On a recent morning Tower I at the University of Central Florida looked like almost any other college dormitory, with groggy students clutching Starbucks cups and backpacks as they hurried off to final exams.
The scene would have been completely unremarkable if not for a half-dozen signs in the windows that read, "Thank you UCF PD, RA's and BK for saving our lives" and "We ♥ UCF PD."
The handmade tributes to campus police, dorm staff and a fast-acting student known as "BK" are the only hint of what happened last month. Or what could have happened.
Students here are intensely aware of how their lives could have changed or ended that chaotic night when a well-armed fellow student pulled a fire alarm and threatened his roommate. The student then abruptly shot and killed himself instead of going through with what was apparently a plan to commit mass murder in Tower I.
"I feel like I am lucky to be alive," said Erika Fox, a 19-year-old freshman who lived just below the would-be shooter. "When Boston happened, it affected me so much more. I'm so cautious now in crowds of people. It really solidified everything."
Students like Fox illustrate the edginess we live with today.
We may not feel it all the time. But a good many of us feel it at least some of the time.
That's why much of Waterford Lakes Town Center was shut down for four hours earlier this week as police inspected four suspicious packages that turned out to be harmless.
That's why a UCF professor was placed on paid administrative leave also this week after a student complained about a remark that last year would have been forgotten as quickly as any other bad joke.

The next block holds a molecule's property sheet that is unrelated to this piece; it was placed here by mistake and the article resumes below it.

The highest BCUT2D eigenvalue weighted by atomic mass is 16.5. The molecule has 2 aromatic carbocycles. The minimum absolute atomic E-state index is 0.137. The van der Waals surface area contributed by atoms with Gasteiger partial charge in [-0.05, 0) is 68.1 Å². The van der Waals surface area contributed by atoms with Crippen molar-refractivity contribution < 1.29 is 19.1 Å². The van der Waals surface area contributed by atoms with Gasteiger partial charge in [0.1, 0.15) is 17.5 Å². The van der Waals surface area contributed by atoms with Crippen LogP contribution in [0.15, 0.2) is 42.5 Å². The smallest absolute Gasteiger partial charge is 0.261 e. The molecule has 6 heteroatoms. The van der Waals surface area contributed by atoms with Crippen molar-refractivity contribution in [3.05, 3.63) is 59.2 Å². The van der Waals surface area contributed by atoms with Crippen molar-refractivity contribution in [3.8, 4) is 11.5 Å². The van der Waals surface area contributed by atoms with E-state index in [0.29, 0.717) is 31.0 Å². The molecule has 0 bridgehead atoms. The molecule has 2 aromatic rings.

And it's why Fox and 44 other students who lived in Tower I decided they just couldn't stay there after the failed shooting plot was uncovered. They moved out mid-semester. University administration understood and even refunded part of their rent.
"I knew I needed to go home and clear my head," said Fox's former roommate, Caitlin Calhoun, 19, who moved from campus to downtown Orlando. "Not being there makes it easier to forget."
Fox left Tower I and began commuting to campus from her parents' home in Winter Haven. She said the 60-mile drive was better than staying in a place where she could no longer sleep at night.
"The three of us slept in one room for the first three nights after it happened," Fox said of her roommates.
That may seem like an overreaction to some. The armed student killed himself, but nobody else was hurt in the early-morning hours of March 18 when the fire alarm went off.
"It bothered me for a couple of days, but my roommates and I are doing pretty well," said Lisa Peters, a junior studying elementary education, as she returned to Tower I after an exam.
Many students simply went back to their lives after the crime tape came down and the media attention fell away.
But a heightened sensitivity remains.
"Out of the blue something like that happened, and it could happen again," said Lynn Pierre, as she left the front entrance of the towers for a final exam in one of her pre-med courses.
That should be the take-away for most of us. Not perpetual fear. But a sharp awareness. And comfort in the solidarity that can follow the agony, like what we saw in Boston in the weeks after the marathon bombings.
Tower I felt some of that too. Posted near the front elevators is a handwritten note on a poster board.
"Keep on and don't give up," it read, in part, and was signed "a friend in Tower II."